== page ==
The diagnosis of viral infections is important for the accurate management of patients with infectious diseases and for the monitoring of the course of epidemics in susceptible populations. The utility of traditional viral diagnostic assays is limited by the time, expense, and expertise required for the performance of tissue culture techniques. Similarily, the application of immunoassay techniques has been inhibited by the limited degrees of sensitivtiy and specificity which can be attained by most immunoassay methods. Recently, techniques for the identification of DNA and RNA have been applied to the detection of viral nucleic acids in clinical samples. Such assays have a number of potential advantages over corresponding immunoassays directed at the detection of viral antigens. In order to be generally applicable to clinical diagnosis, however, formats for the detection of viral nucleic acid have to be devised which allow for the reproducible quantitation of target DNA or RNA in human body fluids. Furthermore, formats need to be devised which allow enhanced assay sensitivity while maintaining high degrees of specificity and reproducibility. The use of non-isotopic labeling, liquid-phase hybridization, and target amplification techniques offers partial solutions to these problems. The development of practical assays for the detection of viral nucleic acids under a broad range of clinical and laboratory conditions would represent a major advance in the ability of physicians to care for patients with suspected infections.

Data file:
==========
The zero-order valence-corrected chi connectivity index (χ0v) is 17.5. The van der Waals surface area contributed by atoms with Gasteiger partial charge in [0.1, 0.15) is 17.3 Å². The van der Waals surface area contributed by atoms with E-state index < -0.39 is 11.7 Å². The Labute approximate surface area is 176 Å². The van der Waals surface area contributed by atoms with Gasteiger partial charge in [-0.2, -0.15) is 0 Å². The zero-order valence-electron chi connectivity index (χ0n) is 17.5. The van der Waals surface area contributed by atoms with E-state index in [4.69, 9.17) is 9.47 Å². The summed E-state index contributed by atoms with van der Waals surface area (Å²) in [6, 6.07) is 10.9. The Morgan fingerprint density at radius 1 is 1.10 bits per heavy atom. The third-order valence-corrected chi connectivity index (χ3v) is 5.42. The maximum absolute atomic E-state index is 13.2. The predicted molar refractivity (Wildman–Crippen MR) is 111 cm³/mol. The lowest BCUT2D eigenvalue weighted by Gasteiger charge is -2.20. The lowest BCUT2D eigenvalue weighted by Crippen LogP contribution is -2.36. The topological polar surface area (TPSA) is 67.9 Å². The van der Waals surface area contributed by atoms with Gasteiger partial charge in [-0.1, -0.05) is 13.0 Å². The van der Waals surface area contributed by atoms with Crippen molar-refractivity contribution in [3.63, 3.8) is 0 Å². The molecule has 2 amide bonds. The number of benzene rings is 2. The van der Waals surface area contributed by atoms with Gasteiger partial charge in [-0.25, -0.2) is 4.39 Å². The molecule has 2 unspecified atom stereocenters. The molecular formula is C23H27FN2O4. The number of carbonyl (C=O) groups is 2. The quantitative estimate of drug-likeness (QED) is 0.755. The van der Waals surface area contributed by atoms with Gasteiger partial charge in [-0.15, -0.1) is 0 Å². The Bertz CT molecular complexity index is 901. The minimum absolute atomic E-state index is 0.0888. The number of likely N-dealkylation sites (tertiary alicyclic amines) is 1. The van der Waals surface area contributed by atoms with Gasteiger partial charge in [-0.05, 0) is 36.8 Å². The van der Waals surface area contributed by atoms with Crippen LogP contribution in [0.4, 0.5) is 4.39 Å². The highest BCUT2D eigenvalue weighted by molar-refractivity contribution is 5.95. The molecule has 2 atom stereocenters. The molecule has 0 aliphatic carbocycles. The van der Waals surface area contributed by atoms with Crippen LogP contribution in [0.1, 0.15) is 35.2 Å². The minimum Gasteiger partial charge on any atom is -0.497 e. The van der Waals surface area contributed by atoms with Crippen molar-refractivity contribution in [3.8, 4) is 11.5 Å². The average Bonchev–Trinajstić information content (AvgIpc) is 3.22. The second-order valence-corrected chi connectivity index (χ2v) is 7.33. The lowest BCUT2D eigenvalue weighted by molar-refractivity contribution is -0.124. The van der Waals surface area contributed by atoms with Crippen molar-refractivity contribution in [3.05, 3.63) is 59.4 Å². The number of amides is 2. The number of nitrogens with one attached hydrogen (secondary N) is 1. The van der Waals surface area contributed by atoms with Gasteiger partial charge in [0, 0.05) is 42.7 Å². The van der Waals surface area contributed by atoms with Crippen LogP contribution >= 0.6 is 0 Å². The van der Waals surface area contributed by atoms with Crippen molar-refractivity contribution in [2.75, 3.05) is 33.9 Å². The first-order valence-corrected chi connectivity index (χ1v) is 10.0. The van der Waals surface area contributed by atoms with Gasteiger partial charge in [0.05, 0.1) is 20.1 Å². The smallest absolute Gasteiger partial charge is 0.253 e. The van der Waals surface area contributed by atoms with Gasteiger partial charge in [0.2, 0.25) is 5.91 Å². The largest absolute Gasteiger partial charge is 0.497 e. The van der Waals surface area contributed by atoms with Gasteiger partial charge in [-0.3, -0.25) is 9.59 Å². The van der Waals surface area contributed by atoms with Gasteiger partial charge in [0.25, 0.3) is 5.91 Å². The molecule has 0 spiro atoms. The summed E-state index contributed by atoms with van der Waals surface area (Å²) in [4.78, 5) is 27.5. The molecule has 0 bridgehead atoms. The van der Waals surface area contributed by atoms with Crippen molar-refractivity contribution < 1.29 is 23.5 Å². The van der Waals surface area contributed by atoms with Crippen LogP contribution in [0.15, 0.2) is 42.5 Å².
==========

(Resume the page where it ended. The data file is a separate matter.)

|Original language||English (US)|
|Number of pages||9|
|Journal||Yale Journal of Biology and Medicine|
|State||Published - 1989|
ASJC Scopus subject areas
- Biochemistry, Genetics and Molecular Biology(all)